TES and The Communication Trust  Supplement 3 September 2012
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A supplement produced in conjunction with The Communication Trust, and supported by BT. The supplement was published to coincide with the back to school element of the Hello campaign - the national ...

A supplement produced in conjunction with The Communication Trust, and supported by BT. The supplement was published to coincide with the back to school element of the Hello campaign - the national year of communication in the UK.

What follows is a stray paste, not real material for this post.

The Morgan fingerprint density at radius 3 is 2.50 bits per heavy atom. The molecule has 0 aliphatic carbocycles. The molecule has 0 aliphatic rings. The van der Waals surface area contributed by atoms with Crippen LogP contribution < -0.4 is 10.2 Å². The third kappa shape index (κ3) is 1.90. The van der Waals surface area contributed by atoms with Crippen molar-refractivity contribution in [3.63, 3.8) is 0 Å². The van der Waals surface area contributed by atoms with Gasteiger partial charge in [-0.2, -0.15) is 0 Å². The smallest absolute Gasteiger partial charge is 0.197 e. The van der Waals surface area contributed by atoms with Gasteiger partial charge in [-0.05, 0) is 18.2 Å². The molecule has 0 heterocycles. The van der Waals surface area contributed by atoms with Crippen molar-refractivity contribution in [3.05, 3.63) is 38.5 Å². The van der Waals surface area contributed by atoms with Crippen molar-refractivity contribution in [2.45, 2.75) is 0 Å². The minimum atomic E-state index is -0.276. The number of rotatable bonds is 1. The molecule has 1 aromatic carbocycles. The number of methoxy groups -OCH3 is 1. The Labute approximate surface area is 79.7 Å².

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TES and The Communication Trust Supplement 3 September 2012 Document Transcript

  • 1. TALK LISTENTAKEPARTBetter learning, better behaviour,better communicationTES